Jelly beans are no good for me. Id probably end up scoffing them before the race and end up with none left. At least I won't scoff gels for fun.
03/02/2013 at 22:13

Thanks for the comments, everyone. I'll try my next long run without taking a gel, and see how I feel in comparison with the last two.

04/02/2013 at 21:38

Water and additional training are more effective than gels. 

04/02/2013 at 21:55

gels are just an expensive gimmick IMO and pretty sickly.   Percy Pigs will do the same thing and you don't have to ingest the whole bag at once - but by gibbidy it's hard not to. 

cougie    pirate
04/02/2013 at 22:01
I did a race using Sammy Snails once. (the asda version of Percy pigs).
Apart from the Snail vibe obviously slowing me down - they're definitely harder to eat at speed. Especially if you want to breathe too.

They're ok for slower training runs but I prefer gels for racing.
04/02/2013 at 22:20
I've never used gels or jellybabies in the past, but last HM I did there was a kid at the side of the road with a bowl of skittles (i assume he was offering them to runners) so I grabbed a hand full and tried to eat a few.
To cut a long story short most of them ended up in a hedge bottom as soon as I was out of sight of the very kind and thoughtful young chap.
05/02/2013 at 17:44

I can only speak from personal experience of trying them & have come to the conclusion they're absolutely useless & had no effect at all, people buy into the bullshit that the big companies sell but the truth is they're no better for an instant fix than a sugar cube.As for Lucozade Sport it contains 8 spoonfulls of sugar, says it all really.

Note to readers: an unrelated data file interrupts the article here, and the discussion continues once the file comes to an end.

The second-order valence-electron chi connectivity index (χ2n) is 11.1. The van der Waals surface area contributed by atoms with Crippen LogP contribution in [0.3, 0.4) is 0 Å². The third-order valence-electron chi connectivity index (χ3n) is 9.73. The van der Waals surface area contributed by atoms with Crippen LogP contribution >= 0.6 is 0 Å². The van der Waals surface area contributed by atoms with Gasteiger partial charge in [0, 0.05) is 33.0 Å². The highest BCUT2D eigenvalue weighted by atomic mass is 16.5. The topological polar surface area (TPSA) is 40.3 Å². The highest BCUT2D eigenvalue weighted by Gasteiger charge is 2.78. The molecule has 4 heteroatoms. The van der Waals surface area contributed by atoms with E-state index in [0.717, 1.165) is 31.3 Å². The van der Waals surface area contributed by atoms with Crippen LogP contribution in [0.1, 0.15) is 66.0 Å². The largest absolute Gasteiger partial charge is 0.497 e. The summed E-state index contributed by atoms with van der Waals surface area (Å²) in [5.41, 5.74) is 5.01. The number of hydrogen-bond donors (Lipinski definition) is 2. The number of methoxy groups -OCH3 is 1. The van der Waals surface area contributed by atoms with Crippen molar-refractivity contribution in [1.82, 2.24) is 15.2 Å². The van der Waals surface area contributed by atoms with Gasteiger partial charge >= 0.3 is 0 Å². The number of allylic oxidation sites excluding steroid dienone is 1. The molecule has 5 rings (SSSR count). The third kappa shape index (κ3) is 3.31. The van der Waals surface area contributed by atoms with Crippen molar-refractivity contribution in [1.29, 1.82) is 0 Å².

cougie    pirate
05/02/2013 at 17:51
Isn't that what you want from it though ?
It's be crap giving out the diet version at the marathon.
05/02/2013 at 17:58
there'll be bluebirds over....,, wrote (see)
there'll be bluebirds over....,, wrote (see)

"...without gels & muck like Lucozade Sport & personally think runners are better off with water & Jelly Beans. "

 

there'll be bluebirds over....,, wrote (see)

As for Lucozade Sport it contains 8 spoonfulls of sugar, says it all really.

Pray tell, what is in your healthy Jelly Beans ??

05/02/2013 at 18:06

Sugar, the same as the overpriced nonsense that is gels & Lucozade Sport but at the fraction of the price.

05/02/2013 at 20:04
there'll be bluebirds over....,, wrote (see)

Sugar, the same as the overpriced nonsense that is gels & Lucozade Sport but at the fraction of the price.

So why use Jelly beans, as you mentioned earlier?

Can't say I am a fan of eating anything when running, cycling or rowing. Gels are a convenient fuel source for long endurance events. Are we not just benefiting from the advances developed for elite endurance athletes. Maybe runners world would be better placed to explain how to use then, and what they are for, then we wouldn't see 5k, 10k and half marathons littered with Gel wrappers.

05/02/2013 at 20:41

Interesting this, I've just finished reading this months Mens Running and there's loads about energy bars/gels in the articles and they seem very popular. I for one have only tried them once when running a half marathon and they just made me feel sick! 

05/02/2013 at 20:48
I see loads of people at my local parkrun jogging round with bottles of Lucozade.
I wonder if they ever stop and think about how the runners at the front manage to get round without anything.